Medicaid/Medicare P4P

Value-based payment flaws

While CMS has a target of getting 100% of Medicare beneficiaries into value-based payment (VBP) programs–such as accountable care organizations–by the end of the decade, implementing VBP in practice will be challenging. An editorial by Navathe et al. (2024) in Health Affairs provides some key considerations.

  • Providers forego certain revenue for uncertain ‘bonus’ payments. “One flaw is built into many VBP incentive designs: They require participants to forgo revenue for the opportunity to earn just a fraction of it back as shared savings. The math doesn’t work. These VBP contracts ask participating organizations to relinquish $1 for the uncertain opportunity to receive 50 cents in the future. For instance, hospital-led ACOs participating in the MSSP forgo revenue from hospitalizations in the hope of realizing a fraction of that revenue in the shared savings.” Additionally, the amount of ‘savings’ typically grows over time so provider face a continuously rising bar.
  • Ghost savings. CMS evaluates VBP success based largely on risk-adjusted cost savings. The goal of risk adjustment is to make sure providers are not penalized for treating a sicker patient population. However, there are 2 ways improve your risk-adjusted cost savings: (i) reduce cost or (ii) improve documentation of patient disease severity to make they appear riskier. As the authors write: “Because documenting diagnoses is easier than changing care practices, providers have more incentive to modify documentation than improve health care delivery.”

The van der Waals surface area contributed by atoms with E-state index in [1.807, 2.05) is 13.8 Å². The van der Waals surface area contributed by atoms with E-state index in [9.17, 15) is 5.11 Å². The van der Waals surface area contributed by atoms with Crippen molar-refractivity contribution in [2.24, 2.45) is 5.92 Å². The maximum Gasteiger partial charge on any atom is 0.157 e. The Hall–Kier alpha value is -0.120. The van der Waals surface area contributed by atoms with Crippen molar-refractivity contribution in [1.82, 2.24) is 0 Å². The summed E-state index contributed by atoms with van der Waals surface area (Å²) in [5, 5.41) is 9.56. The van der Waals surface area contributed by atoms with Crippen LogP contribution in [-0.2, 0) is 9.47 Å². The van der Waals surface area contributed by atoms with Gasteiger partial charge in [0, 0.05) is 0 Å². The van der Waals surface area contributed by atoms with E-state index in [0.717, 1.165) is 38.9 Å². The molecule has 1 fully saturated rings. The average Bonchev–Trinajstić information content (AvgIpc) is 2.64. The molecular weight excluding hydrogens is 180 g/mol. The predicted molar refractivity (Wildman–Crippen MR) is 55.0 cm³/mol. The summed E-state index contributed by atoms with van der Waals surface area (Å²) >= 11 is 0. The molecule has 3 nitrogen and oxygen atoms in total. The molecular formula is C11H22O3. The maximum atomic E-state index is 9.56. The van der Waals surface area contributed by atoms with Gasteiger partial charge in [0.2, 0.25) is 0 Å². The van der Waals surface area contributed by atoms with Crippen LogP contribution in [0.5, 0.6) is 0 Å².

• Voluntary participation. Typically, only large health systems have the financial resources to participate in VBP. “…care innovations that work for large systems with access to capital may be difficult to implement for smaller, less well-resourced systems, or turn out to be less cost-effective in those settings. For many smaller systems and independent practices, the financial investment required to navigate the first three or four years of the VBP learning curve are beyond reach.”

The authors propose solutions to these problems, but these issues are likely to remain problematic in VBP for the foreseeable future.